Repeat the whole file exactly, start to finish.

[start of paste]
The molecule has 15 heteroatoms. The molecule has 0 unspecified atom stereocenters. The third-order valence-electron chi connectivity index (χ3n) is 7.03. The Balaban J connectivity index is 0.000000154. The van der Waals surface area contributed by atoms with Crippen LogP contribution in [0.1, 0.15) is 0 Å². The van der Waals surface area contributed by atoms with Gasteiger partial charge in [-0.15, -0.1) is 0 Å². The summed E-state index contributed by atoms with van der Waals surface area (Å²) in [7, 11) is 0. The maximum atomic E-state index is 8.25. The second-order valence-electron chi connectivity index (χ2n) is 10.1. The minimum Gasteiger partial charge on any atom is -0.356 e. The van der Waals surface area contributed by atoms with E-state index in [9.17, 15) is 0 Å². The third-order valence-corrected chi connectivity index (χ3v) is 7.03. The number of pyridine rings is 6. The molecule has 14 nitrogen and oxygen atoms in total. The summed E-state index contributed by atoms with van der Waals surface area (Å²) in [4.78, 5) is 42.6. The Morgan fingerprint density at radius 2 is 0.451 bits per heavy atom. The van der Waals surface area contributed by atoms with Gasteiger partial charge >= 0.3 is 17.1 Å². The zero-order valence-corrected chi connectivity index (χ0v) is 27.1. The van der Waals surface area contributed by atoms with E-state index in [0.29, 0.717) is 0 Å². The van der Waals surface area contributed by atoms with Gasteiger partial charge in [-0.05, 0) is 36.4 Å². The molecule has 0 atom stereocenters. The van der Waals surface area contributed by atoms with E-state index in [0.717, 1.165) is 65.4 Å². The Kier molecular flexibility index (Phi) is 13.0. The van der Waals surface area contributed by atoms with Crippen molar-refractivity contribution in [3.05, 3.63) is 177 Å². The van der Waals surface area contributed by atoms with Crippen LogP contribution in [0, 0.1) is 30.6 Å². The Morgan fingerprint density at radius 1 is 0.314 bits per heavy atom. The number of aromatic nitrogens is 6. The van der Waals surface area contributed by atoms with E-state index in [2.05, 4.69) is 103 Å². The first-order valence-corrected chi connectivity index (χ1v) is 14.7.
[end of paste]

The molecule has 15 heteroatoms. The molecule has 0 unspecified atom stereocenters. The third-order valence-electron chi connectivity index (χ3n) is 7.03. The Balaban J connectivity index is 0.000000154. The van der Waals surface area contributed by atoms with Crippen LogP contribution in [0.1, 0.15) is 0 Å². The van der Waals surface area contributed by atoms with Gasteiger partial charge in [-0.15, -0.1) is 0 Å². The summed E-state index contributed by atoms with van der Waals surface area (Å²) in [7, 11) is 0. The maximum atomic E-state index is 8.25. The second-order valence-electron chi connectivity index (χ2n) is 10.1. The minimum Gasteiger partial charge on any atom is -0.356 e. The van der Waals surface area contributed by atoms with E-state index in [9.17, 15) is 0 Å². The third-order valence-corrected chi connectivity index (χ3v) is 7.03. The number of pyridine rings is 6. The molecule has 14 nitrogen and oxygen atoms in total. The summed E-state index contributed by atoms with van der Waals surface area (Å²) in [4.78, 5) is 42.6. The Morgan fingerprint density at radius 2 is 0.451 bits per heavy atom. The van der Waals surface area contributed by atoms with Gasteiger partial charge >= 0.3 is 17.1 Å². The zero-order valence-corrected chi connectivity index (χ0v) is 27.1. The van der Waals surface area contributed by atoms with E-state index in [0.29, 0.717) is 0 Å². The van der Waals surface area contributed by atoms with Gasteiger partial charge in [-0.05, 0) is 36.4 Å². The molecule has 0 atom stereocenters. The van der Waals surface area contributed by atoms with E-state index in [0.717, 1.165) is 65.4 Å². The Kier molecular flexibility index (Phi) is 13.0. The van der Waals surface area contributed by atoms with Crippen molar-refractivity contribution in [3.05, 3.63) is 177 Å². The van der Waals surface area contributed by atoms with Crippen LogP contribution in [0, 0.1) is 30.6 Å². The Morgan fingerprint density at radius 1 is 0.314 bits per heavy atom. The number of aromatic nitrogens is 6. The van der Waals surface area contributed by atoms with E-state index in [2.05, 4.69) is 103 Å². The first-order valence-corrected chi connectivity index (χ1v) is 14.7.